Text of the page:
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What to Expect After a Rotator Cuff Repair Surgery

You have been suffering with shoulder pain for months, and have attempted to address the pain with anything and everything.  You have gone through physical therapy, taken medications, and have had injections without any improvement in your symptoms.  You have an MRI and the doctor tells you that you have a rotator cuff tear that should be repaired.  What next?

Having surgery is a scary, no matter the issue.  Sometimes, the more you are prepared, the less anxiety you can have leading up to the surgery.  Here are some helpful tips to know before going into your rotator cuff surgery:

  • It is going to hurt. I’m not saying this to scare you, but to calm your fears because you will probably feel some discomfort after the surgery.  Some pain is VERY normal.  There are things that you can do to assist with decreasing pain levels such as take the medications as prescribed by your surgeon, ice intermittently throughout the day, do your physical therapy stretches or movements, and take deep, relaxing breaths.
  • Get ready to sleep in a recliner. Because of our anatomical structure, lying down flat on your back or side after a rotator cuff tear can be irritating. Lying down can tug or put pressure on the surgical site so be prepared to sleep at more of an incline in a recliner or propped up in bed with pillows to find your comfort position.
  • Your physical therapy does NOT have to be painful. Initially after surgery, most surgeons want you to perform only passive motion to the shoulder. This means that you are not actively controlling the motion with the muscles surrounding your shoulder.  Your physical therapist will show you ways for movement of the shoulder that does not activate your rotator cuff as well as perform some gentle, passive motion on you.
  • You may not be able to go back to work right away. If you work a job where you don’t have to use your surgical shoulder/arm, give yourself at least 5-7 days for recovering at home before getting back in the grind.  When you plan on going back, give yourself small doses of work time. For instance, try going into work for 2-4 hours the first 2-3 days and slowly add hours as you tolerate.  When you have surgery, your body is focused on recovery, so small amounts of activity can seem more fatiguing than normal.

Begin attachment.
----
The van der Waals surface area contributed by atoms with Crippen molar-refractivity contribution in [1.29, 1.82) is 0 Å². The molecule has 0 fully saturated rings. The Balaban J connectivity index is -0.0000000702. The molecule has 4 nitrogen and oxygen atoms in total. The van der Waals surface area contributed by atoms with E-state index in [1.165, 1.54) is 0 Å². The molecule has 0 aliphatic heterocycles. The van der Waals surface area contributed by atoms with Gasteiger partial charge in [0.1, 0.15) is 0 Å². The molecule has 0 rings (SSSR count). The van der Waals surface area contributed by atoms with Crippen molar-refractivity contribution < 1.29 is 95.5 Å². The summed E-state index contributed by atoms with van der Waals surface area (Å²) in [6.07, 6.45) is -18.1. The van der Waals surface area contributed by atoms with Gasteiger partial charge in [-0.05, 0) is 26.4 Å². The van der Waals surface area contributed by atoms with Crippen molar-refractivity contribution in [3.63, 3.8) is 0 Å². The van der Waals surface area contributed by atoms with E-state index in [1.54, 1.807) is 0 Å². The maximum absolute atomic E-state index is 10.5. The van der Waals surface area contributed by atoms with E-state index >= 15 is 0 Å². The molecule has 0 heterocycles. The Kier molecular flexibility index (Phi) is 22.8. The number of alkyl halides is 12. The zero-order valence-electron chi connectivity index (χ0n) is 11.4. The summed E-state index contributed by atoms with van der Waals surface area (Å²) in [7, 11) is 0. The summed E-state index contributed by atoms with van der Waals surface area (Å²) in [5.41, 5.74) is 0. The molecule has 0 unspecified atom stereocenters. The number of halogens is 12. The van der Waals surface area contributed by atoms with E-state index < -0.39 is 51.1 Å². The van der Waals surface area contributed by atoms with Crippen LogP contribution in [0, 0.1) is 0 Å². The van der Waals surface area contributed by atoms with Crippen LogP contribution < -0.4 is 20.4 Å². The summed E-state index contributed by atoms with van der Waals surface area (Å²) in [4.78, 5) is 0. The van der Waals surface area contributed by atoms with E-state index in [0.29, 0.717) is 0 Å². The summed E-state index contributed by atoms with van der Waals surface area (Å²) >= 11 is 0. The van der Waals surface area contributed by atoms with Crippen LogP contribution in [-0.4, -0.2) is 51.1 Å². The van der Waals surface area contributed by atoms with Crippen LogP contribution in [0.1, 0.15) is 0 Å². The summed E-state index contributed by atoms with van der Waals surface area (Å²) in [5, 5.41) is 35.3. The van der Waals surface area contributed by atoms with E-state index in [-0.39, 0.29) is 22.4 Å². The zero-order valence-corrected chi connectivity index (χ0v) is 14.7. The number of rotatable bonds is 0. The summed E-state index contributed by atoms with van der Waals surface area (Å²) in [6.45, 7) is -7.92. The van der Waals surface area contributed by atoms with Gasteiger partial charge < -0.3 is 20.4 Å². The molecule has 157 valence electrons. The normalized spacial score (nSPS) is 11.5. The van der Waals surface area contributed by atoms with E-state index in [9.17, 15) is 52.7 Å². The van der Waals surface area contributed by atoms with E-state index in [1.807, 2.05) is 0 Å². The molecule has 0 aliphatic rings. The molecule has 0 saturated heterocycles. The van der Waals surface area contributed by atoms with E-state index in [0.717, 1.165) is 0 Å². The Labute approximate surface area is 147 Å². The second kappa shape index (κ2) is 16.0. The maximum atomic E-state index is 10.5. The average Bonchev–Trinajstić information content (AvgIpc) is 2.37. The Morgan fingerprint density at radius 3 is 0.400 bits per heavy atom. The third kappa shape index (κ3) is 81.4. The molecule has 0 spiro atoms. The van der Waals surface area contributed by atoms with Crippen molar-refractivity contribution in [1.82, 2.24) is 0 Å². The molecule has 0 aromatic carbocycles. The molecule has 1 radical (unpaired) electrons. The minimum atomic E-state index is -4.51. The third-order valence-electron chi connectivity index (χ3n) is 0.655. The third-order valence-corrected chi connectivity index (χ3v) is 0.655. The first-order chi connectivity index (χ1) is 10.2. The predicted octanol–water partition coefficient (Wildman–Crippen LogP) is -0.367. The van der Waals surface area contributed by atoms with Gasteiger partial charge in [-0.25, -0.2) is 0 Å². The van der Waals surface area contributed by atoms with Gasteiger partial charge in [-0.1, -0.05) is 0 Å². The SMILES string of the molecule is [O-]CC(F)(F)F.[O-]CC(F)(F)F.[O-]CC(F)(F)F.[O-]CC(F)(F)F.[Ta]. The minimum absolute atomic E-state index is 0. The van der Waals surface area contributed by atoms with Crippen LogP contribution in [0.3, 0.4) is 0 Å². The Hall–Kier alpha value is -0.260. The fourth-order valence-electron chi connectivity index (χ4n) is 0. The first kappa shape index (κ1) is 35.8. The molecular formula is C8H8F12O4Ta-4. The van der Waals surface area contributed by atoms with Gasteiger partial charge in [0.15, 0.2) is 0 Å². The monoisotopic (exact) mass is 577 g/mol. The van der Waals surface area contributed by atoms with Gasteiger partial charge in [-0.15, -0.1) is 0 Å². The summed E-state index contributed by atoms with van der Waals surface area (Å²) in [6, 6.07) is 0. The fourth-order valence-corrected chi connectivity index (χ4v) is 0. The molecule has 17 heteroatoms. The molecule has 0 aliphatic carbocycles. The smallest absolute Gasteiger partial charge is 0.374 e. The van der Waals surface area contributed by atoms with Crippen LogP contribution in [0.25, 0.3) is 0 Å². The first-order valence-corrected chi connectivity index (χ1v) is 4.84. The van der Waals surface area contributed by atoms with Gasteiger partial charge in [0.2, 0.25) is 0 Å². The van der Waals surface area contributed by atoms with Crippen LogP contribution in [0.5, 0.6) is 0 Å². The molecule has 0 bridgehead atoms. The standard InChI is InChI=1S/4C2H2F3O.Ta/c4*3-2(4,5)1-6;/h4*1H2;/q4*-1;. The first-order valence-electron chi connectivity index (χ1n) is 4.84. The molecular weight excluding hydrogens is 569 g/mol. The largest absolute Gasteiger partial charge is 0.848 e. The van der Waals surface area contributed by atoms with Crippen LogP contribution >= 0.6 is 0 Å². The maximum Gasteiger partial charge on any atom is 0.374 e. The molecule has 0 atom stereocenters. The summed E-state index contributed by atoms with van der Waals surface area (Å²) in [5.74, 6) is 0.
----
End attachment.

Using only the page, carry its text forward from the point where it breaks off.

• Listen to your surgeon and your physical therapist. Follow all of the precautions that they tell you!  If you want your surgery to have the best possible outcome, do not try to do too much, even if you are feeling well.  There is reasoning for the limitations your surgeon puts on you, especially in the first 6-10 weeks after surgery in order to protect the area that has been fixed.  Your physical therapist is there to coach you and remind you of these precautions and guide you to what home exercises should be your focus.
  • Get ready for a sling. You will most likely have to wear a sling after surgery for at least the first few weeks, depending on your surgeon’s protocol.  If you have the sling ahead of time, practice putting it on and taking it off before surgery. It might make it slightly easier to use the sling after surgery when you have swelling and stiffness in that shoulder.
  • Don’t plan on driving for the first 7-14 days after. Depending on what medication you are on and your surgeon’s protocol, do not plan on being able to drive right after your surgery.  Make sure to make arrangements for rides to appointments ahead of time.
  • You will not be able to lift anything with your surgical shoulder for several months. Depending on the severity of your tear and your surgeon’s protocol, typically the first 6 weeks are passive range of motion. The next 6 weeks work toward actively moving your arm. Around 12 weeks out from surgery, you can start a light progression with resistance exercises.

If you have any questions or need any more advice on what to expect after a rotator cuff surgery, please feel free to contact OPTI at (402)934-8688.  Remember, most of the time with a surgery like this, there is delayed gratification, so BE PATIENT and follow your surgeon’s and physical therapist’s recommendations and precautions/restrictions!

Good luck!

Katie Cordery, PT